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WADLER v. EASTERN COLLEGE ATHLETIC CONFERENCE

August 13, 2003

MILTON WADLER, PLAINTIFF,
v.
EASTERN COLLEGE ATHLETIC CONFERENCE, EASTERN COLLEGE BASEBALL UMPIRES BUREAU AND NICK ZIBELLI, DEFENDANTS



The opinion of the court was delivered by: John Martin, District Judge

OPINION & ORDER

Plaintiff Milton Wadler brought this action pursuant to 42 U.S.C. § 2000e, et seq. ("Title VII"), 42 U.S.C. § 1981 ("Section 1981") and the New York Human Rights Law, N.Y. Exec. Law § 296 ("NYHRL") alleging that Defendant Eastern Collegiate Athletic Conference ("ECAC") discriminated against him on the basis of race. Defendant has moved for summary judgment on the ground that Plaintiff is not an employee of the ECAC and is therefore not protected by Title VII, Section 1981 or the NYHRL.

Wadler, an African American, is a baseball umpire who officiated games for member colleges of the ECAC from 1983 until 1998. The ECAC is a non-profit corporation that facilitates the participation of its 312 member schools in interscholastic collegiate athletic events. Among the support services provided by the ECAC is the assignment of individuals to officiate member schools' games. [ Page 2]

The Eastern College Baseball Umpire's Bureau ("ECBUB") is the division within the ECAC that assigns umpires to baseball games. The ECBUB selects baseball umpires from the membership of the College Baseball Umpire's Association ("CBUA"), an independent organization unrelated to the ECAC. Member schools that require a baseball umpire to officiate a game pay a fee to the ECBUB. Likewise, CBUA umpires who want to officiate ECAC member baseball games pay a fee to the ECBUB. The ECAC baseball umpire coordinator, working with a schedule of member schools' baseball games and with each qualified umpire's self-reported schedule of available times, then assigns a CBUA umpire to each member game. ECAC policy requires that umpires fulfill every assignment and only seek reassignment in cases of emergency. Failure to adhere to this policy will affect an umpire's rank and the availability of future assignments.

Although member schools directly compensate umpires for their services, the base compensation paid to umpires is a figure set by the ECAC after negotiation with the CBUA. Schools pay umpires a flat fee per game and do not pay social security taxes on behalf of umpires. The formula used by member schools to calculate reimbursement for umpires' travel expenses is also set by the ECAC after negotiation with the CBUA. In addition, the ECAC reviews and approves the travel expenses submitted by umpires for payment by member schools. Umpires do not receive [ Page 3]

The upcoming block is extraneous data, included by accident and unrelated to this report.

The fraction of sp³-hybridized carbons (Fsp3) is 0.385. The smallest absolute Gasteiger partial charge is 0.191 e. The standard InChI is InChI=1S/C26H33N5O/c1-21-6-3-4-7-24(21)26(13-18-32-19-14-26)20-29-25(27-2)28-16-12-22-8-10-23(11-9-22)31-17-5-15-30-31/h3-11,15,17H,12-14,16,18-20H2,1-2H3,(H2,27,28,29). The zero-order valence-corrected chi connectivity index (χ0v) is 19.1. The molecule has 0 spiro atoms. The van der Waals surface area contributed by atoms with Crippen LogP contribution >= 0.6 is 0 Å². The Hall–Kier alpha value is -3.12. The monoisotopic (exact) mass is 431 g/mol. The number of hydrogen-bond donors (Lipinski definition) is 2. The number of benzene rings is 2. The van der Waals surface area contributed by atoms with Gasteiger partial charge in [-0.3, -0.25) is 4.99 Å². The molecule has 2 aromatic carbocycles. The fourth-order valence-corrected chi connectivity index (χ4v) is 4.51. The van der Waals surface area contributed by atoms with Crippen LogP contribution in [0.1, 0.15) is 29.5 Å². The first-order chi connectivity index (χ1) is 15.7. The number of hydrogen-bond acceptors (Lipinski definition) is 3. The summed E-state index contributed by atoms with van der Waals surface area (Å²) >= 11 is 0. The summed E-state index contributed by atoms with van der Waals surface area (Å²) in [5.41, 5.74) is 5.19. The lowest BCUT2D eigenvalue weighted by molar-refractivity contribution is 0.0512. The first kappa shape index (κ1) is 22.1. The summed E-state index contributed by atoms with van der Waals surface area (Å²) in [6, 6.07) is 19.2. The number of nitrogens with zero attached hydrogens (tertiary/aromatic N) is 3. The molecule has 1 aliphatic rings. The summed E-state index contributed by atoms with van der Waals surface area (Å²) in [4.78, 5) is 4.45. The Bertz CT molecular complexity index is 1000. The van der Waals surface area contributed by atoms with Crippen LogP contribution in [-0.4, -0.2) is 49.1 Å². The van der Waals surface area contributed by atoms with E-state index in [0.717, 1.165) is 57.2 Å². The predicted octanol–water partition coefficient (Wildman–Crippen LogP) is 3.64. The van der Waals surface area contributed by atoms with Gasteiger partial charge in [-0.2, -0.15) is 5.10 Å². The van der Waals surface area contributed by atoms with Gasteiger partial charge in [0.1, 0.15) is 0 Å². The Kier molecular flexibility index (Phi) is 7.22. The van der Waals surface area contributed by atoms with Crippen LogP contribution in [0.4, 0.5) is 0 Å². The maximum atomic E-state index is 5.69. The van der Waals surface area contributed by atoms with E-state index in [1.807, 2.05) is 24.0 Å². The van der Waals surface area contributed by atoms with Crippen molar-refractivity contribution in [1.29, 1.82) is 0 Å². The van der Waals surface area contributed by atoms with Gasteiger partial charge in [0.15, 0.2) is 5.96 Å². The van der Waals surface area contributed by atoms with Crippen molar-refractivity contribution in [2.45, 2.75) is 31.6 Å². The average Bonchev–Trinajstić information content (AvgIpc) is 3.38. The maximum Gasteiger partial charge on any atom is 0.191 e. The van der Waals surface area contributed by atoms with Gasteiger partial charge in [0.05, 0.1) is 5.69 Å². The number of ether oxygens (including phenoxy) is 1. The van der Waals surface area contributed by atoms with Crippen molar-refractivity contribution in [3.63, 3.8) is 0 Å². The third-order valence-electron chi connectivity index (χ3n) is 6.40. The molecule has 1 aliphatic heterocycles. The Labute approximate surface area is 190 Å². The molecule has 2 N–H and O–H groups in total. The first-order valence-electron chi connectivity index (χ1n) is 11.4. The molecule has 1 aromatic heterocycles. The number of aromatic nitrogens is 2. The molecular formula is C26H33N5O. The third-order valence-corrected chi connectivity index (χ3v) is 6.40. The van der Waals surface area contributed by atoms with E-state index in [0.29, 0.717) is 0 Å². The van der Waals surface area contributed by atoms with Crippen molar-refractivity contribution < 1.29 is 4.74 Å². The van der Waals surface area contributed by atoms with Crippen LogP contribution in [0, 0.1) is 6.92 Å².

retirement or other benefits from either the ECAC or its member schools.

Umpires supply their own uniforms, but do so in compliance with the ECAC's uniform dress code, published after negotiation with the CBUA, which provides detailed regulations for each item of clothing worn. In addition, umpires' hats, outerwear and shirts must display the ECAC logo. Failure to comply with the ECAC's dress code can result in sanctions.

The ECAC also evaluates and reviews umpires' skills and abilities. These evaluations establish an umpire's status and rank within the ECAC and affect an umpire's future assignments.

Plaintiff claims that the ECAC discriminated against him on the basis of race by reducing his schedule of games, not assigning him to playoff games and ultimately removing him from the list of available umpires. Defendant argues that Plaintiff cannot bring this action because he is not an employee of the ECAC.

DISCUSSION

I. Summary Judgment Standard

Summary judgment may be granted only "if the pleadings, depositions, answers to interrogatories, and admissions . . ., together with the affidavits, . . . show that there is no genuine issue of material fact and that the moving party is entitled to judgment as a matter of law." Fed.R.Civ.P. 56(c); Celotex [ Page 4]

Corp. v. Catrett, 477 U.S. 317, 106 S.Ct. 2548 (1986). A dispute regarding a material fact is genuine if the evidence is such that a reasonable jury could return a verdict for the nonmoving party. Anderson v. Liberty ...


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